By using Zorn's Lemma one can establish the existence of maximal $p$-subgroups in any group, even infinite. Using this existence, exactly as in the finite case, it is easy to show that in a nilpotent group the set of $p$-elements form a subgroup (take the normalizer of the normalizer etc.) But then the maximal $p$-subgroup is unique and therefore one should not need to use Zorn's Lemma to prove that the set of $p$-elements in a nilpotent group form a subgroup. In fact there are proofs of this fact that do not use Zorn's Lemma. But none is easy. I am looking for an easy proof, using induction on the nilpotency class for example, or using some commutator calculus. Does anyone have an accessible (by undergraduates) proof of this fact that does not use Zorn's Lemma? Thanks a lot.

It's not too hard if you know Schur's Theorem, which says that, if $G$ is a group with $G/Z(G)$ finite, then $G'$ is finite.

Let's assume that for the moment. We need to prove that, if $a$ and $b$ are $p$-elements for some prime $p$ in a nilpotent group $G$, then so is $ab$. To do that, it is enough to prove that the subgroup $H := \langle a,b \rangle$ is finite, since then we can use the result for finite groups.

We prove that by induction on the nilpotency class of $G$. By induction, we can assume that $H/Z(H)$ is finite, so then $H'$ is finite by Schur's theorem, but $H/H'$ is an abelian group generated by two torsion elements, so $H/H'$ is finite and hence $H$ is finite, as claimed.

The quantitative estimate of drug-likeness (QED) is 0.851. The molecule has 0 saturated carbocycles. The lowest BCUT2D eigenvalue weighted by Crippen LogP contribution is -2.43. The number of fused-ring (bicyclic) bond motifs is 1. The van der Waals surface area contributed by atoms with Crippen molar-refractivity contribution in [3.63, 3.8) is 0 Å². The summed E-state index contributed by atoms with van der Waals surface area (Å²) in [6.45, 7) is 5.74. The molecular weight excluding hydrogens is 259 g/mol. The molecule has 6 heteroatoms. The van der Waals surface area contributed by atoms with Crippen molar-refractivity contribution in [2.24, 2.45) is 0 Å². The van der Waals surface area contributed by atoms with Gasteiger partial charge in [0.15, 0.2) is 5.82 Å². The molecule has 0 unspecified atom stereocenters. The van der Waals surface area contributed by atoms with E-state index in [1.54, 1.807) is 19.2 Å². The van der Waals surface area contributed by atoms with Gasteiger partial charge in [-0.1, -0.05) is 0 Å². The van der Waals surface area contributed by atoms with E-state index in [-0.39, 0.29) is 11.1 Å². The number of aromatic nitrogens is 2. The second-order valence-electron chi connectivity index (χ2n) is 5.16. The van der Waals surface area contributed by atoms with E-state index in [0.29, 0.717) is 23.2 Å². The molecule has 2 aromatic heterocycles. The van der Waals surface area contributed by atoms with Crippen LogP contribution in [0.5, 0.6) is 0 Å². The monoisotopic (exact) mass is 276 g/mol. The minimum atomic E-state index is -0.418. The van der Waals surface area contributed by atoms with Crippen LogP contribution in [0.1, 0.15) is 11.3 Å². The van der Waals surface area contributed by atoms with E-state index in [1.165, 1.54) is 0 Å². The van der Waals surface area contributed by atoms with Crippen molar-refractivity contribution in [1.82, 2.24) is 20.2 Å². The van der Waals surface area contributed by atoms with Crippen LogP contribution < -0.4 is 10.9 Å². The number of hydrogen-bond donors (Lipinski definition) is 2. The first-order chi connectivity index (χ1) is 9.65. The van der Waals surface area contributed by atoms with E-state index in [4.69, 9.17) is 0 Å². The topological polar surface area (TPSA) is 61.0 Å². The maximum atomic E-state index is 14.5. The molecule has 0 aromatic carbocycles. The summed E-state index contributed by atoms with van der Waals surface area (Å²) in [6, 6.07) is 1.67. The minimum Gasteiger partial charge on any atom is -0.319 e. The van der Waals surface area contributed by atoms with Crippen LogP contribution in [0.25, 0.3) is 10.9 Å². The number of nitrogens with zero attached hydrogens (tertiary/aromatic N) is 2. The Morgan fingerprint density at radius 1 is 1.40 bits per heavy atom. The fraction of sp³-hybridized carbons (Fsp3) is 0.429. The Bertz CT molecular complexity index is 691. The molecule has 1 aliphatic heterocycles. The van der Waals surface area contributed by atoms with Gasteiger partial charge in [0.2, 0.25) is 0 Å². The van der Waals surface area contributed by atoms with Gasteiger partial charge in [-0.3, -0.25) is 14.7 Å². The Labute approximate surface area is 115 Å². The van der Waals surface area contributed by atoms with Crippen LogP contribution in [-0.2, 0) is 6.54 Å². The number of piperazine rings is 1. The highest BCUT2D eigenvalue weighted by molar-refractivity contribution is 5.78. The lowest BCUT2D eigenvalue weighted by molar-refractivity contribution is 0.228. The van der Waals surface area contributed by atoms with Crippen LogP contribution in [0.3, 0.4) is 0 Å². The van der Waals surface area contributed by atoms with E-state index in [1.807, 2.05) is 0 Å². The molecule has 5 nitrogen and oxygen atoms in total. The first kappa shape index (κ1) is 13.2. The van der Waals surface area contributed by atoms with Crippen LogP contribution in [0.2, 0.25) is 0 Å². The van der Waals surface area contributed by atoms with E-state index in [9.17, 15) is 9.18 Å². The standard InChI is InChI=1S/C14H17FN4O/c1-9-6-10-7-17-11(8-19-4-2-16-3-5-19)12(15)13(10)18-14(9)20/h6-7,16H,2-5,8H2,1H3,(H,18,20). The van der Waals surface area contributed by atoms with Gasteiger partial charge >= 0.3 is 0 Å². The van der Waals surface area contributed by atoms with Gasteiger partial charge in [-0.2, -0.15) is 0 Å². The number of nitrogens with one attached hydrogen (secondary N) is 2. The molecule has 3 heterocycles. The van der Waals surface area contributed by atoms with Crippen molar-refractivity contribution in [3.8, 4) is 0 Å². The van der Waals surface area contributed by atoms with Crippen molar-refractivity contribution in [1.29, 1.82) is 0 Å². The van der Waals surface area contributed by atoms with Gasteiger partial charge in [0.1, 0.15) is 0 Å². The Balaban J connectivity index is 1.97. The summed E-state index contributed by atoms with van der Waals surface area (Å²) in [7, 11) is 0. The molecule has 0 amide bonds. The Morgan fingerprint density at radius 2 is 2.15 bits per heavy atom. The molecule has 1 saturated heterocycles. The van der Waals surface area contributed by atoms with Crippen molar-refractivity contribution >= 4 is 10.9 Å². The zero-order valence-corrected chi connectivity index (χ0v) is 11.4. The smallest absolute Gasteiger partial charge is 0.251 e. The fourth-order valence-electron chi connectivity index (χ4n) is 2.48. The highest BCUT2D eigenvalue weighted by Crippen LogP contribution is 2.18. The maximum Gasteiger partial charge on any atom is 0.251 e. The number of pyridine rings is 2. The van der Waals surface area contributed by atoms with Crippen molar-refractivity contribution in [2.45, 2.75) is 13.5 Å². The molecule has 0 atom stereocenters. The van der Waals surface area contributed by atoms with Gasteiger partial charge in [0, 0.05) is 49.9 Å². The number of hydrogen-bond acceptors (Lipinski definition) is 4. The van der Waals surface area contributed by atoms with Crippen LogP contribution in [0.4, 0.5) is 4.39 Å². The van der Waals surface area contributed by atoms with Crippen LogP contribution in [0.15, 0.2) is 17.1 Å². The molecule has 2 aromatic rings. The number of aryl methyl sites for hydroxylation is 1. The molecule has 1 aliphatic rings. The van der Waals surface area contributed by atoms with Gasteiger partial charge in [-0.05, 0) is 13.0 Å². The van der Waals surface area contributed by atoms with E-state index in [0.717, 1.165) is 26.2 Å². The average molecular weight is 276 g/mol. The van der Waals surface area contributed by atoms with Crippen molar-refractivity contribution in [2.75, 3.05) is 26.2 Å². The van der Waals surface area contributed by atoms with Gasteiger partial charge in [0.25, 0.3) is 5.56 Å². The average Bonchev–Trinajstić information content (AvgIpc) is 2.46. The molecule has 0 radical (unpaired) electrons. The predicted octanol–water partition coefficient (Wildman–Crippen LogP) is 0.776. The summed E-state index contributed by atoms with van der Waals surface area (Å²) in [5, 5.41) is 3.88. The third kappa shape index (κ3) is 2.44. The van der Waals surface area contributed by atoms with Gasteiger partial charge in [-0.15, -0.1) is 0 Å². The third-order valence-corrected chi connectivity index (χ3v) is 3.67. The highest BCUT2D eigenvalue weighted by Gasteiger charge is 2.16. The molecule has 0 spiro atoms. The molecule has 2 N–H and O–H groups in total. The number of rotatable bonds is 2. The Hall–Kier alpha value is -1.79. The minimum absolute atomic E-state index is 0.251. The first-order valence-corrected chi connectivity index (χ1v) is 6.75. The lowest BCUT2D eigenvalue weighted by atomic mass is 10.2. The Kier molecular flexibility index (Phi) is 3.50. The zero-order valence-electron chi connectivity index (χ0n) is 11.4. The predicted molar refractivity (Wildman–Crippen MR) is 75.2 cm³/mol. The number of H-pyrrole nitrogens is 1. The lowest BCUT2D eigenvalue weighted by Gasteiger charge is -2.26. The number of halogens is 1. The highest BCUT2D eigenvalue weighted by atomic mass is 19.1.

Schur's theorem can be proved using the transfer homomorphism $\tau:G \to Z(G)$, as follows. If $|G/Z(G)| = n$, then $\tau(g) = g^n$ for all $g \in G$ and, since $G' \leq {\rm ker}(\tau)$, we have $g^n=1$ for all $g \in G'$. Also, since a commutator $[g,h]$ is determined by the cosets $gZ(G)$ and $hZ(G)$, there are at most $n^2$ distinct commutators in $G$, so $G'$ is finitely generated. So its finite index subgroup $G' \cap Z(G)$ is finitely generated abelian of finite exponent and hence is finite, so $G'$ is finite.

There is an alternative proof of Schur's theorem (attributed to Ornstein) in Rotman's book on Group Theory - it's Theorem 5.32 in my edition, which does not use the transfer homormophism, but uses commutator calculus.

Very nice. Of course... Thanks a lot. In the mean time I found another proof. Let $P$ be the set of prime elements of the group $G$. Let $P_1=P\cap G'$. By induction on the nilpotency class of $G$ we may assume that $P_1 \leq G$. To prove that $P$ is a subgroup I proceed by induction on the nilpotency class of $P_1$. The trick is to divide the group $G$ by $Z(P_1)$, which is of course a normal subgroup of $G$. The inductive step is easy. The initial case where $P_1=1$ is handled as follows: It is easy to show that if $G/Z(G)$ has an element of order $p$, then $G'\cap Z(G)$ has an element of order $p$. Therefore $G/Z(G)$ does not have elements of order $p$, meaning that $P\subseteq Z(G)$. Therefore $P\leq G$. Thanks again.